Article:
Tuesday, November 04, 2003

Secondhand Lions
Written and Dir. by Tim McCanlies

This was a film that I had decided not to see, but it came down to a decision today between it and Brother Bear, and it seems that Lion eats Bear.

This is, with the exception of the final four minutes or so of the film, a great movie. I read on IMDB that the ending was re-shot because test audiences didn't like it. I imagine that it was left a bit more ambiguous than it stands now. That would have been for the better, I think.

You've probably seen the trailers, but don't be fooled into thinking that this is a grumpy-old-men film with cute little Haley-Joel thrown in to livin things up, it isn't.

To me this film has more in common with The Princess Bride with high action flashback sequences detailing the adventures of young Garth (Michael Caine) and Hub (Robert Duvall). These are told to Walter (Haley Joel Osment), the two's nephew who his floozy mother leaves with the brothers (?) for the summer to find out where they've hidden a vast fortune that they may have gotten as bank robbers, soldiers or Mafia hitmen (and also so she could go play the loose woman in Vegas).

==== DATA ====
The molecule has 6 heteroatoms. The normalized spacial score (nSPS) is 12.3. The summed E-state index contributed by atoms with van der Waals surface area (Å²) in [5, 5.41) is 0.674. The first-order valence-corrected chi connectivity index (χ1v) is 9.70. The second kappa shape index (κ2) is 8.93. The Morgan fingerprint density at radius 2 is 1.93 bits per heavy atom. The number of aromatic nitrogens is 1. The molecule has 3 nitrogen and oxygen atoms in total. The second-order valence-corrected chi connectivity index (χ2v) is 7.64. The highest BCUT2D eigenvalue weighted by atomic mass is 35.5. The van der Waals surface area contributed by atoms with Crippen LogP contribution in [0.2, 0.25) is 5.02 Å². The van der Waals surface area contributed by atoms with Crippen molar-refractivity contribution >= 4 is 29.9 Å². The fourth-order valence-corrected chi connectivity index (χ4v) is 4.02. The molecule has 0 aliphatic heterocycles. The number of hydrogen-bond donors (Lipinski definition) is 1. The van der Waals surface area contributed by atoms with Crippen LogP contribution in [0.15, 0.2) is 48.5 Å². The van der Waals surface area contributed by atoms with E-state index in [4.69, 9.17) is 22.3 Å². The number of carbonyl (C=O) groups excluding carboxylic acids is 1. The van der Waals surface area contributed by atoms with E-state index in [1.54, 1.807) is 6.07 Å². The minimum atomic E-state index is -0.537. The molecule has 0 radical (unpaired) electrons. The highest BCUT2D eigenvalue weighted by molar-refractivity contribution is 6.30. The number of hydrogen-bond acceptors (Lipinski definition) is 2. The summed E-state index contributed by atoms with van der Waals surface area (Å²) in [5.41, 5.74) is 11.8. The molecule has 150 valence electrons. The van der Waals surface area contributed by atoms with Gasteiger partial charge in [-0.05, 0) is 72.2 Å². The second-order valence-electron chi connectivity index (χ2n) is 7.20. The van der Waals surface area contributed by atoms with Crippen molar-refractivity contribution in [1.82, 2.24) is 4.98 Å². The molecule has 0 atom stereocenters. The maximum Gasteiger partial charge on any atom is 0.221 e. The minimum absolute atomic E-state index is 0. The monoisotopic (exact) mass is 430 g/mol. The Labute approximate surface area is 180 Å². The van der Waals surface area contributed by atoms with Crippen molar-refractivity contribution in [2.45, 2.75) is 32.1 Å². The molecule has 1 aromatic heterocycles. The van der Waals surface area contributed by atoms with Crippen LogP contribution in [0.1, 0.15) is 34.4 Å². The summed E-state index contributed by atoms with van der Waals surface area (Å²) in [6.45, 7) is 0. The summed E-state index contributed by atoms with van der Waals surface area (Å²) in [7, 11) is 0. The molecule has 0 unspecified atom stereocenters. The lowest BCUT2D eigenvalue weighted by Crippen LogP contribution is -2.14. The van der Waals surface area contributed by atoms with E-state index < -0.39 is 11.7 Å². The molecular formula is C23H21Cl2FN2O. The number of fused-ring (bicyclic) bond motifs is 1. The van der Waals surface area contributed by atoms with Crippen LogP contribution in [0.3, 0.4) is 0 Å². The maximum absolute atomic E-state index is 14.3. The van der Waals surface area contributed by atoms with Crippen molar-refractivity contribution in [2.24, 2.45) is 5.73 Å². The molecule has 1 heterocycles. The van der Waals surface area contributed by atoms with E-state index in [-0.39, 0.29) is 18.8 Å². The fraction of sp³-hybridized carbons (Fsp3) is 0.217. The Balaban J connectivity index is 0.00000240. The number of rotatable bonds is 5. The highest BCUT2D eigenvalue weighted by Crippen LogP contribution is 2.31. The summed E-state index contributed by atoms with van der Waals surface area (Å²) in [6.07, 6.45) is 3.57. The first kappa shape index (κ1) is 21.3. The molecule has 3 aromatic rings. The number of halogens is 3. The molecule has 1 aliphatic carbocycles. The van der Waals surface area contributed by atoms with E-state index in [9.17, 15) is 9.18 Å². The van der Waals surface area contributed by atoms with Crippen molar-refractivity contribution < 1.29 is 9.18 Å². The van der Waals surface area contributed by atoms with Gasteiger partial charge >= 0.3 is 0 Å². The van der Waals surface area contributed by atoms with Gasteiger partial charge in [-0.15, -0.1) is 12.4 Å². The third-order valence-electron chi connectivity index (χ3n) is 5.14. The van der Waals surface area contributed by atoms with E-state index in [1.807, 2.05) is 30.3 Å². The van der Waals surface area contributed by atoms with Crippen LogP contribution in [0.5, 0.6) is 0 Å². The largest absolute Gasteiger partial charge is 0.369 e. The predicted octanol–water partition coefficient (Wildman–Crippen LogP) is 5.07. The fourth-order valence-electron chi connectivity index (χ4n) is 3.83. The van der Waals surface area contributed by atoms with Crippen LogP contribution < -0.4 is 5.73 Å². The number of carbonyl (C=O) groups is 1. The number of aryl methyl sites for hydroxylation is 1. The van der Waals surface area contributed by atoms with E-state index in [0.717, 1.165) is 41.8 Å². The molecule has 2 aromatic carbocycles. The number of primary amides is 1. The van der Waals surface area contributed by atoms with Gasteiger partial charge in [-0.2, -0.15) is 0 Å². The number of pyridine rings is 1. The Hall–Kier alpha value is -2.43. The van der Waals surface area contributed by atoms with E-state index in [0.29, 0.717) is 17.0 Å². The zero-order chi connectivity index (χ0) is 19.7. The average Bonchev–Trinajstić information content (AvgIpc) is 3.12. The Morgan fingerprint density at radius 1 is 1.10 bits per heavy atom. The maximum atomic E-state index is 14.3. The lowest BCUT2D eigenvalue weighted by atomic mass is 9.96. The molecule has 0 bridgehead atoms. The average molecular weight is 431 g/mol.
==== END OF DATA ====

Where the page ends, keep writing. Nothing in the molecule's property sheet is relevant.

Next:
This is a well written and directed film, and Duvall is the standout to me, with a striking performance in the role of the searching-for-his-place former soldier/man's man. Imagine if Indiana Jones got old and settled down and was passed by by the world (I know that that happened in the Young Indiana Jones Chronicles, that's not the point). What does he do with himself when he can't go out adventuring anymore?

It's also the story of Walter who does the standard boy growing into a man schtick with his crazy uncles. There's also a subplot about (other) scheming relatives and a used circus lion to add some more flavor to the mix.

I'd suggest you catch the film in the theatre if you can, or rent it on DVD shortly, if you can handle just a bit of good old hokey Hollywood filmmaking.

"I'm Hub McCann. I've fought in two World Wars and countless smaller ones on three continents. I've led thousands of men into battle with horses and swords, artillery and tanks. I've seen the headwaters of the Nile and tribes of natives no white men had ever seen before. I've won and lost a dozen fortunes, killed many men, and loved only one woman with a passion a flea like you could never begin to understand. That's who I am."

Harry at AICN hit it right on the head in his review.

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